The Pokemon Go craze has come to Egypt even though it is yet to be officially released here.
The popular app-based game that geo-locates users who then find, train and fight Pokemon characters in their surroundings, is nevertheless still being downloaded by Egyptians onto their phones. By changing their mobile phone locations and then downloading it from the Google or Apple app stores, or unofficially downloading the application from third party websites, Egyptians have been able to join in on the craze that has swept across the globe.
The global phenomenon has even caught the attention of local broadcasters, who have filmed Egyptians on the street looking hypnotized whilst searching for virtual Pokemon characters as they walk. Egyptian television host Lamees Al-Hadeedi even gave the game a go on her show “This is the Capital” which airs on the private TV station CBC.
“The Pokemon game is a real craze because it blends imagination with reality”, said Al Hadeedi while swiping away in an attempt to catch a Pidgey, one of the more widely-available Pokemons. However, Al-Hadeedi warned players to take care while playing.
“It is not merely fun,” said Al-Hadeedi. “It is dangerous because of the deep concentration it requires that can cause accidents.”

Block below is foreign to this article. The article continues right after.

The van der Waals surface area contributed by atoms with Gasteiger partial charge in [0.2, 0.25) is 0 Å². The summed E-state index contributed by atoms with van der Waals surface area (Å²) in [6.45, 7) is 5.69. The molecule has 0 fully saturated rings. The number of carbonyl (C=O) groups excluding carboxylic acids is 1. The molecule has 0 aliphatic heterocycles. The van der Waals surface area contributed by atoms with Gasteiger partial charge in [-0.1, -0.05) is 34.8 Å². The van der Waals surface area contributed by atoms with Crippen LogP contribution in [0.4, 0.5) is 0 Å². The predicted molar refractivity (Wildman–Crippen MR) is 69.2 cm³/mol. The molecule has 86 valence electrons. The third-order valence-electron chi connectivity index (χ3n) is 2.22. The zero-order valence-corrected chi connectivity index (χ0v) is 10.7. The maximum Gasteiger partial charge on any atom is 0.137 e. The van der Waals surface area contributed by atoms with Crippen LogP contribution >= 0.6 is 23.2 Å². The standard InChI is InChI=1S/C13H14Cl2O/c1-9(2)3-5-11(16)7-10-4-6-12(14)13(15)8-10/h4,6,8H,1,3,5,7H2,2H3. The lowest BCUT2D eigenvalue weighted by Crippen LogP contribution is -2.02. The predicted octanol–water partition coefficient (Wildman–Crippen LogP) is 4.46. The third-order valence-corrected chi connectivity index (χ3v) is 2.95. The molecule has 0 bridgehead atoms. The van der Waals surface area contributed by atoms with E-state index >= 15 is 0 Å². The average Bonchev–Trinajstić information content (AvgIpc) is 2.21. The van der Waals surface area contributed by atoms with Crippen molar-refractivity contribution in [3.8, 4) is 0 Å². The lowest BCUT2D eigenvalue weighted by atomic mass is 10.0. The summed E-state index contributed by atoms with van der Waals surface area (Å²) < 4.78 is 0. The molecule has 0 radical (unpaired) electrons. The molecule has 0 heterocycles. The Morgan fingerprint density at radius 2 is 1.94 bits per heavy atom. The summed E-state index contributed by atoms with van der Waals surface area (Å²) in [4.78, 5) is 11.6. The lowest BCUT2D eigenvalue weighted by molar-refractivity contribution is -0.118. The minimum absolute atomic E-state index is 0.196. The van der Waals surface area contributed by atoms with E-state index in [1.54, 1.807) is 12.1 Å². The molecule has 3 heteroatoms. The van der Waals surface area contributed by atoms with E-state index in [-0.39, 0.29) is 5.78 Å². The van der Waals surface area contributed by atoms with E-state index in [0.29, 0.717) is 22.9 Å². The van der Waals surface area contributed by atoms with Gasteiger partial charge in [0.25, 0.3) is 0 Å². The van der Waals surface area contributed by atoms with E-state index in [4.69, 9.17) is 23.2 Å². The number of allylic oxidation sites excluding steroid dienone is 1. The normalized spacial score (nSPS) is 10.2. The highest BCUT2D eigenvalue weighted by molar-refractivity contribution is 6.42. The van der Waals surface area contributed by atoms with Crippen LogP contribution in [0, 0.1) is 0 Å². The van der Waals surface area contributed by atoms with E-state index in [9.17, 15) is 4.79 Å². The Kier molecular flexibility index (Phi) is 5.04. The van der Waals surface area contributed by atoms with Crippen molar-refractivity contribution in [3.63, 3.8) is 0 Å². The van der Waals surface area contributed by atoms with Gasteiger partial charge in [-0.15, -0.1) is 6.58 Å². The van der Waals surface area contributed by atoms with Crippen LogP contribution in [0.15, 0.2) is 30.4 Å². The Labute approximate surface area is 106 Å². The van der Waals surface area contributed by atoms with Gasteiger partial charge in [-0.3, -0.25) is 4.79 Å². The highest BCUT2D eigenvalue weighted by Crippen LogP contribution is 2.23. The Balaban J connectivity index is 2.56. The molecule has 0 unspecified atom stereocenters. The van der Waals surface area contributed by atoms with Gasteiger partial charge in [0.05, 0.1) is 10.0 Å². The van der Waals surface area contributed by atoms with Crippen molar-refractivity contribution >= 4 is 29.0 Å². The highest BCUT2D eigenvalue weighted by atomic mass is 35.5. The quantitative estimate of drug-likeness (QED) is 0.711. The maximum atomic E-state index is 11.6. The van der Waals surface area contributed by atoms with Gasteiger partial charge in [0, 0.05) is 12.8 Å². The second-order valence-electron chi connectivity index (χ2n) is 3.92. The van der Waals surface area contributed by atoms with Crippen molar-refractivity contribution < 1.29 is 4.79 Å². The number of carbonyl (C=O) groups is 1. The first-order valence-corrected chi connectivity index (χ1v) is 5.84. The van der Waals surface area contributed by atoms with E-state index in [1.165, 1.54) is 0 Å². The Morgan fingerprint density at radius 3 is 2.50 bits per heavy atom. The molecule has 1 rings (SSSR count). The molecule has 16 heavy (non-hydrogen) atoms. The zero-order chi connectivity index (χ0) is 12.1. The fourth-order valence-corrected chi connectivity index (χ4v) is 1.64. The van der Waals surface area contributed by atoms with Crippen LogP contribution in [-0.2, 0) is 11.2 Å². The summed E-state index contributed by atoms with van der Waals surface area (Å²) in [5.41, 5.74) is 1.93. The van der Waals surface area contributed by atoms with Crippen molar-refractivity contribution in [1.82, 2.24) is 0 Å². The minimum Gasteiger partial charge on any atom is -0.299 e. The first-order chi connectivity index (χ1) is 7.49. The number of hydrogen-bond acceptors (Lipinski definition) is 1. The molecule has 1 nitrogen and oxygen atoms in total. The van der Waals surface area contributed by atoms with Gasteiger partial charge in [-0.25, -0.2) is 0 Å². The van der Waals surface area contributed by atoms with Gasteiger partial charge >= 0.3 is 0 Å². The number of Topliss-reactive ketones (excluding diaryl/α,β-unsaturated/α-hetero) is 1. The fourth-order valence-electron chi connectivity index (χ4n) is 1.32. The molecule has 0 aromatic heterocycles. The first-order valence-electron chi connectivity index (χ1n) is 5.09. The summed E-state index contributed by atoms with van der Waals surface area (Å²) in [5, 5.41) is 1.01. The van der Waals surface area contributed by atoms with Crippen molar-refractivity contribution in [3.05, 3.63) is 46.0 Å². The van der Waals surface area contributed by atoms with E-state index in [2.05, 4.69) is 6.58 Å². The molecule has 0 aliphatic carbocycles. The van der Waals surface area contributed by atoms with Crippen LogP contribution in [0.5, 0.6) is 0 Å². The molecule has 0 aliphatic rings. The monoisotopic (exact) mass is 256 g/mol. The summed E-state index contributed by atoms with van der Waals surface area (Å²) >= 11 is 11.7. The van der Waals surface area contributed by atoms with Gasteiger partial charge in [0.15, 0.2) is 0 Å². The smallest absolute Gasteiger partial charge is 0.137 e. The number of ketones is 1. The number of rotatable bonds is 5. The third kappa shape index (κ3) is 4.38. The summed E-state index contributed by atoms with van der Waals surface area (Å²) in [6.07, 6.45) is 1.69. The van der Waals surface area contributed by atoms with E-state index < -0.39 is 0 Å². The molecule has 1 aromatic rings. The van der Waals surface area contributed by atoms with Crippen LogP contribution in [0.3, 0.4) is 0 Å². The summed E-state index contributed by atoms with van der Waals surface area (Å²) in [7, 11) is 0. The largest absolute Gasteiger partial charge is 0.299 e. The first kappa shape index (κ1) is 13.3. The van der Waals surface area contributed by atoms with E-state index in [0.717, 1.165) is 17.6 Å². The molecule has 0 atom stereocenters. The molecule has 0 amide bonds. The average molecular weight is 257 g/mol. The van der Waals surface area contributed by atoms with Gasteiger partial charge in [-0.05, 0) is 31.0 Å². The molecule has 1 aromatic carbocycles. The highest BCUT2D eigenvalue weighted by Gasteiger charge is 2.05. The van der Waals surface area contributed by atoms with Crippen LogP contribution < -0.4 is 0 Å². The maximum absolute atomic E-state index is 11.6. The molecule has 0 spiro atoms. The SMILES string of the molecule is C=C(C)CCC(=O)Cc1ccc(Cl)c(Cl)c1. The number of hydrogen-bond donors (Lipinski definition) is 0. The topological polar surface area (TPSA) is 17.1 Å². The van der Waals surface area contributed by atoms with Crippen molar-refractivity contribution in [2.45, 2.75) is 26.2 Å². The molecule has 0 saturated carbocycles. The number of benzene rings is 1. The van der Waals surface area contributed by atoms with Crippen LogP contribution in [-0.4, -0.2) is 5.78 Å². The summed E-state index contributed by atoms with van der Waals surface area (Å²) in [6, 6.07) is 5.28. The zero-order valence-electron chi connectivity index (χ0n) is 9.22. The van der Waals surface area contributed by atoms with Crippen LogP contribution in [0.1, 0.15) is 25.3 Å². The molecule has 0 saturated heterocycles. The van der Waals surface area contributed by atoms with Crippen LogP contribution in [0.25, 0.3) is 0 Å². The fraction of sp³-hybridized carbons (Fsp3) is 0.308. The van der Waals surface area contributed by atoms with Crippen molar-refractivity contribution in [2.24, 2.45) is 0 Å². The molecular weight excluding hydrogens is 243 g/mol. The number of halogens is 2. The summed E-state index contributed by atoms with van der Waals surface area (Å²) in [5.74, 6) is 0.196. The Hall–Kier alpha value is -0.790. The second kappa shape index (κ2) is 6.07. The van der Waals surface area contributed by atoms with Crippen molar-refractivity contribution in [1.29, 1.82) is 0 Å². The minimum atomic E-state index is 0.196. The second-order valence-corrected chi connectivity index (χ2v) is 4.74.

Beyond accidents, others have expressed alarm at potential national security threats the game may pose.
Hani al-Nazer, former president of the National Research Centre (affiliated with Egypt’s Ministry of Scientific Research), told Al-Arabiya that Pokemon Go “could be used for espionage and information gathering.” When active, the game, using Google Maps, tracks users’ every steps, potentially providing information which could be used to map out player activities on a national and global basis.
Meanwihle, Egyptian cabinet spokesman Hossam al-Qawish said on Wednesday that an investigation into the games dangers was taking place. The spokesman added that the government was also considering new regulations to be imposed on online games to limit possible threats to national security, reported Al-Arabiya.
Even religious scholars have joined in debates about Pokemon Go. An official from Al-Azhar, Egypt’s highest Sunni Islamic authority, called the game a dangerous distraction.
“If such a game can deceive youngsters, I do not know where the minds of adults have gone. They can be hit by a car while being busy searching for Pokemon,” said Al-Azhar’s Deputy Abbas Shuman, according to Gulf News.
“Will people neglect their work and earning their living and devote themselves instead to hunting for Pokemon?”
However reports circulating in the media that Al-Azhar has issued a fatwa forbidding the game are false. Shuman himself released a statement, reported Youm7, denying that any scholars in Egypt have prohibited the game.
Despite the criticism and concerns, Pokemon continues to wildly spread across Egypt, with hashtags related to Pokemon often trending on Twitter. It remains to be seen just how far the phenomenon will spread once the game is officially released in Egypt.